McCormack brings charm and sensitivity to every role – and Colman Akande, the investigating detective he plays in The Woman In The Wall, is forced to tread carefully owing to the unstable nature of his main suspect.


  • A Very English Scandal – Apps & Games > BBC iPlayer
  • Peaky Blinders – Apps & Games > BBC iPlayer + Apps & Games > Netflix
  • Pixie – Apps & Games > Channel 4
  • Good Luck To You, Leo GrandeApps & Games > Prime Video 


There’s talent behind the camera

Creator Joseph Murtagh was credited as a co-writer on the award-winning independent film American Animals, an entertaining heist movie, and adapted Colin Barrett’s novella Calm With Horses into a successful film version (pictured above) starring The Banshees Of Inisherin’s Barry Keoghan. The series is directed by Rachna Suri, who’s worked on both the BBC’s Ackley Bridge and Netflix’s The Bastard Son And The Devil Himself, and Harry Wootliff, writer of the acclaimed movie Only You – and she also directed the devastating final episode of His Dark Materials.


The truth behind the fiction is significant

Detective Akande’s investigations lead him to the nearby Kilkinure Convent, home to one of Ireland’s Magdalene Laundries, and although this one is fictional, these institutions and their legacy are very real. Tens of thousands of women and girls passed through the laundries when they fell foul of society’s rules, which often meant pregnancy outside marriage, and many were condemned to lives of servitude and misery – or worse. Their practices were brought to light in the 1990s when scores of women’s bodies were found in unmarked graves in Dublin.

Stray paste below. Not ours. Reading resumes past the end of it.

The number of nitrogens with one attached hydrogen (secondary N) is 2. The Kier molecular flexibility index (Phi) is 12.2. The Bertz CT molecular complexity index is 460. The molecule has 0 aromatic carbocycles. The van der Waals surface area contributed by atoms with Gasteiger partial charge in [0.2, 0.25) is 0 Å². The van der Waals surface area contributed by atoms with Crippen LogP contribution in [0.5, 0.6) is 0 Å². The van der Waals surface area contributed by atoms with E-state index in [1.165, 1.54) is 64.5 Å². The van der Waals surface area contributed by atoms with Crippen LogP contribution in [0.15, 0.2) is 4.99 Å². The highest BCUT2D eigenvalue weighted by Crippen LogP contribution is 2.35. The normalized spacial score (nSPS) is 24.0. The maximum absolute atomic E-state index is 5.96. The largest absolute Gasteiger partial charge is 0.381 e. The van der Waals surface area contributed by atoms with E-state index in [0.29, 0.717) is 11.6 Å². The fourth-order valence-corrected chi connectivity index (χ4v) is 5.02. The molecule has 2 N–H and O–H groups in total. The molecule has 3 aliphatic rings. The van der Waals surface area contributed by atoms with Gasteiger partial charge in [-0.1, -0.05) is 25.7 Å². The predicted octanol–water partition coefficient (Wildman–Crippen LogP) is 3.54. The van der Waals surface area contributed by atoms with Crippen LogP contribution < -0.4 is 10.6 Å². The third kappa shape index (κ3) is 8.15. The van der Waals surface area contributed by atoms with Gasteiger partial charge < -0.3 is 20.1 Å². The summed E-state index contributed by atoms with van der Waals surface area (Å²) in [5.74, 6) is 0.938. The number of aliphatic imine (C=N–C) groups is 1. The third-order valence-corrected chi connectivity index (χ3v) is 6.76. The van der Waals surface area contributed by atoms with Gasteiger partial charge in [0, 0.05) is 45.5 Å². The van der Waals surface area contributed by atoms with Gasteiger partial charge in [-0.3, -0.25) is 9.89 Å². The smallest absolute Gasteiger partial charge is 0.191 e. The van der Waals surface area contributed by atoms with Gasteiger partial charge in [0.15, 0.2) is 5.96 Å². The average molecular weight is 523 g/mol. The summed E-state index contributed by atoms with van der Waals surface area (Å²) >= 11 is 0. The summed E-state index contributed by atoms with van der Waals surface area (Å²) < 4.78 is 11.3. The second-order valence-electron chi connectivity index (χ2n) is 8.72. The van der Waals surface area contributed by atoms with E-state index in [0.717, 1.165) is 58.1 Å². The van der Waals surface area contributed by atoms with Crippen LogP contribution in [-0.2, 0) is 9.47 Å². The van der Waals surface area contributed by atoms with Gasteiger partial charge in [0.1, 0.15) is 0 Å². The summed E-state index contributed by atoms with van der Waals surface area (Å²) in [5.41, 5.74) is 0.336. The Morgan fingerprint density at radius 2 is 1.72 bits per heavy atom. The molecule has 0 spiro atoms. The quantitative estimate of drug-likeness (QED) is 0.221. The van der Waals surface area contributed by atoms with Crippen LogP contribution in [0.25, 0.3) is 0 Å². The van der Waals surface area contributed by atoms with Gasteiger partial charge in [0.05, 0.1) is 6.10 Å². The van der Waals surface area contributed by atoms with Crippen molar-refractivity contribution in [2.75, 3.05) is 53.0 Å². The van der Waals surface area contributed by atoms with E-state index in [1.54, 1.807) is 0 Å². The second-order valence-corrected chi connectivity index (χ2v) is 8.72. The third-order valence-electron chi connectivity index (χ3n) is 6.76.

The system lasted around 150 years and the last laundry closed its doors as recently as 1996, which means many of those who survived are still alive today. 


When is The Woman On The Wall on BBC One?

The six-part series begins on Sunday 27 August at 9.05pm on BBC One HD (CH 101) and in Apps & Games > BBC iPlayer. It continues with episode 2 on Bank Holiday Monday at 9pm on BBC One HD.

You might also like

TV channels: Channels, content and features available depend on your chosen package. Channel line-ups and content are subject to change at any time and to regional variations.

HD: HD TV set, V HD Box, TiVo box, Virgin TV V6 box or Virgin TV 360 box connected with HDMI cables required for HD channels. Number of inclusive HD channels depends on package.

Catch Up TV: Catch Up TV content available for up to 7 days or up to 30 days after broadcast, depending on content.

On Demand: Content available to view depends on TV package. Time limits apply for viewing chargeable On Demand content – see Once purchased, all chargeable On Demand content must be viewed within 48 hours. Premium channels and upgrades must be kept for at least 30 days.

Image credit: The Woman In The Wall © Motive pictures / Chris Barr